Culex quinquefasciatus and Cx. tritaeniorhynchus are 2 dominant disease vectors in Neijiang City, Sichuan Province, China. Although there is evidence of confirmed resistance against insecticides in mosquito vectors, nothing is known about the existing insecticide resistance-conferring mutations in Cx. quinquefasciatus and Cx. tritaeniorhynchu in this region so far. In this study, the G119S mutation in the acetylcholinesterase (AChE) was detected in Cx. quinquefasciatus at a very low frequency (0.9%) with no resistant homozygotes being observed. Two resistance mutations in the voltage-gated sodium channel (VGSC) (L1014F and L1014S) were found in Cx. quinquefasciatus with frequencies of 88.7% and 8.3%, respectively. By contrast, the AChE F455W mutation was found to be fixed (with a frequency of 100%) in 3 of the 5 studied populations, with an overall frequency being 98.1%. In addition, 1 resistance-conferring VGSC mutation (L1014F) was detected with an overall frequency of 15.2% in Cx. tritaeniorhynchus. These results indicate that the well-recognized insecticide resistance-conferring mutations in both AChE and VGSC are present in the 2 Culex species in Neijiang. The contrasting patterns in the frequency of resistance alleles indicate that species-customized strategies of insecticide resistance management should be considered for the 2 species.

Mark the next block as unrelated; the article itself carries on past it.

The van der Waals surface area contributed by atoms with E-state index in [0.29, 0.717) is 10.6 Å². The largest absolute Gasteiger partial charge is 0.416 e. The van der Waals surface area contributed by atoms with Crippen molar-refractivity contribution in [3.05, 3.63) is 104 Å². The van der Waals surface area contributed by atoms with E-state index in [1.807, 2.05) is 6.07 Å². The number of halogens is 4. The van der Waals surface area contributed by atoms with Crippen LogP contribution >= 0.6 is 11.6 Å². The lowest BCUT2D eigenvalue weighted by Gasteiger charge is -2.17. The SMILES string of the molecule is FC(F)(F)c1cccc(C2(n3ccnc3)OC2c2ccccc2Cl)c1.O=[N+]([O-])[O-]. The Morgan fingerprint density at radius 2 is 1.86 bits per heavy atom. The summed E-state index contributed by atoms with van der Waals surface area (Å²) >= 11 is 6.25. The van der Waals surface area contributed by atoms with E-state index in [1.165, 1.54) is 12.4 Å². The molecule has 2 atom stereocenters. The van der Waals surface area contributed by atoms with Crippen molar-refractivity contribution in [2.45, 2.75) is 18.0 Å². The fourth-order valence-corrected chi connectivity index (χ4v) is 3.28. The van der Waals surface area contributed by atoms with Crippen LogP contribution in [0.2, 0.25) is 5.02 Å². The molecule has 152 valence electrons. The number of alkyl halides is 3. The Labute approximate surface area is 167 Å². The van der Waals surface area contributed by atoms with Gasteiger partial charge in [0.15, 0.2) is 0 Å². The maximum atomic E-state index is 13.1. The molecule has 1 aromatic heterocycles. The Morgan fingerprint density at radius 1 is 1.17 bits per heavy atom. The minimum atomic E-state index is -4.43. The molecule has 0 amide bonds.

For the past several decades, insecticide-based management of vector mosquitoes has been the major measure for prevention and control of mosquito-borne diseases. The most common insecticides used for mosquito control are pyrethroids targeting the voltage-gated sodium channel (VGSC) and organophosphates (OPs) and carbamates (CBs) targeting the acetylcholinesterase (AChE, encoded by the ace gene). However, the prolonged use of these insecticides has led to the development of insecticide resistance in numerous mosquito species worldwide (Liu 2015). To ensure that vector control strategies are sustainable, regular monitoring and effective management of insecticide resistance are required. Understanding the mechanisms governing the development of resistance is a crucial prerequisite for effective vector control programs.